02/16/2013 (12 Moons Solo Project Day 47)

12 Moons Solo Saxophone Project Day 47

Date: 02/16/2013

Instrument: Tenor saxophone

Location: Home studio in Clinton, WA (Whidbey Island)

After practicing and searching for new textures and improvisational ideas for a few hours today, I stumbled upon this improvisation.  Without blowing any air and by opening and closing any key against the body of the horn, there is a pitch that is always audibly be heard.  Generally this pitch is only a momentary stacatto with no sustain, but other fingerings actually allow the pitch to ring a bit.  My improvisation today explored this area.

After practicing for some time today saliva had welled up in the bottom of my horn.  When I tilted the horn at an angle and held it against my body, I noticed a particular pitch would speak with the following fingering: (Left Hand) B-A-G keys, Low Bb // (Right Hand) F key, Low C key.  When gently or firmly striking the F# key in the right hand, the horn would resonate a Concert D pitch.  In fact, when doing this fingering I could hear the Concert D even when tapping any point on the body of the instrument.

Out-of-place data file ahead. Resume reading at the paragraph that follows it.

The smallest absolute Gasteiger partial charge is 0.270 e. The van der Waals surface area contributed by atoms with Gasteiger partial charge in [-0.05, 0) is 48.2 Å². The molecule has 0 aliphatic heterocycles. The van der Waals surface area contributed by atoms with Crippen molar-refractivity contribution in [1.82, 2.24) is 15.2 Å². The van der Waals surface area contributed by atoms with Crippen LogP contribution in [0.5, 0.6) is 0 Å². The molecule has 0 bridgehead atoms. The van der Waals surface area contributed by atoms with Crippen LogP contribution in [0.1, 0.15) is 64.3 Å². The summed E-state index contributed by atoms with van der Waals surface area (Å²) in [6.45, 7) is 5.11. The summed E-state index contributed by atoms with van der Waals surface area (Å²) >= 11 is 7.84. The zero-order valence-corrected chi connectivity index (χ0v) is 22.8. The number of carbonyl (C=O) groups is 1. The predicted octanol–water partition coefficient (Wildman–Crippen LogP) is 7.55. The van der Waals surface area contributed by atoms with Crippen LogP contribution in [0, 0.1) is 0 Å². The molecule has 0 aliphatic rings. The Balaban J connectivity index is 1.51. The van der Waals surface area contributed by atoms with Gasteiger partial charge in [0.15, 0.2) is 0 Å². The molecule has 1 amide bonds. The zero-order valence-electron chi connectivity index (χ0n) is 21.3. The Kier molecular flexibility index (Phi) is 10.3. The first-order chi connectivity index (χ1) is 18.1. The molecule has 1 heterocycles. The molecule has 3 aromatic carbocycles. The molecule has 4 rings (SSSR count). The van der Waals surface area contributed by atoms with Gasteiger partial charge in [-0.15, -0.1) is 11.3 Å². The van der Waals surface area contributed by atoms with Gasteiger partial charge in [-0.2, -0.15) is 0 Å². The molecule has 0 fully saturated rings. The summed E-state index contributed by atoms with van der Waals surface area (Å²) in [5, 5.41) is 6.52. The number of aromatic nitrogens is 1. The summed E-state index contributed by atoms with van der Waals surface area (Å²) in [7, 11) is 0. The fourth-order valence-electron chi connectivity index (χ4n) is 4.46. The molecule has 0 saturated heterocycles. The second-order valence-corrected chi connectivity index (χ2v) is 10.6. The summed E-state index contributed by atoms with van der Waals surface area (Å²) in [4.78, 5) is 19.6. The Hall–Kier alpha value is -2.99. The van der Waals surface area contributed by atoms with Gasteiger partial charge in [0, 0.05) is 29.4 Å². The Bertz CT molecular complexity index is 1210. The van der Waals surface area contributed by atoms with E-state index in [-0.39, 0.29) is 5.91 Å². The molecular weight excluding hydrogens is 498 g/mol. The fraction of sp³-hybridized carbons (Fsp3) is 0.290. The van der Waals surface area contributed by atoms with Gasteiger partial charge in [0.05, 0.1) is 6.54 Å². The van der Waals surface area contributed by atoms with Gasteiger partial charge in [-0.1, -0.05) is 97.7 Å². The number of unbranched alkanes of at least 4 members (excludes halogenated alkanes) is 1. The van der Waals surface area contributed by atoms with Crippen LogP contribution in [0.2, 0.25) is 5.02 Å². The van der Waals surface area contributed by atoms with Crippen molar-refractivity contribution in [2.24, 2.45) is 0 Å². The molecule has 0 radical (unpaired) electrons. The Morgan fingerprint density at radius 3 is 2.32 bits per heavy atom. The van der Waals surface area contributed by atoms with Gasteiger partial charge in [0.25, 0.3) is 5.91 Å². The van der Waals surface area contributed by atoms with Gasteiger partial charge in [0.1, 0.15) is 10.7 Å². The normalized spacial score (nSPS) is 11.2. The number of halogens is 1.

I found that the pitch would resonate the loudest and clearest if I struck the key with my index finger.  I suspect this fact has nothing to do with the horn itself and more to do with the muscles in my index finger.  In this improvisation I explored the natural “clack” when striking the key and the resultant D pitch.  I divided the improvisation into sections A and sections B.  Sections A included a steady rhythmic pulse and an exploration in levels of balance between the clack and the pitch.  In section B, I tried to create a “roll” with my index and middle fingers.  In order to maintain the Concert D pitch however, I had to float my fingerings on the key.  Normally each key is fully closed and fully opened when played, but to get the pitch to speak I was only able to close the key about half way during the roll.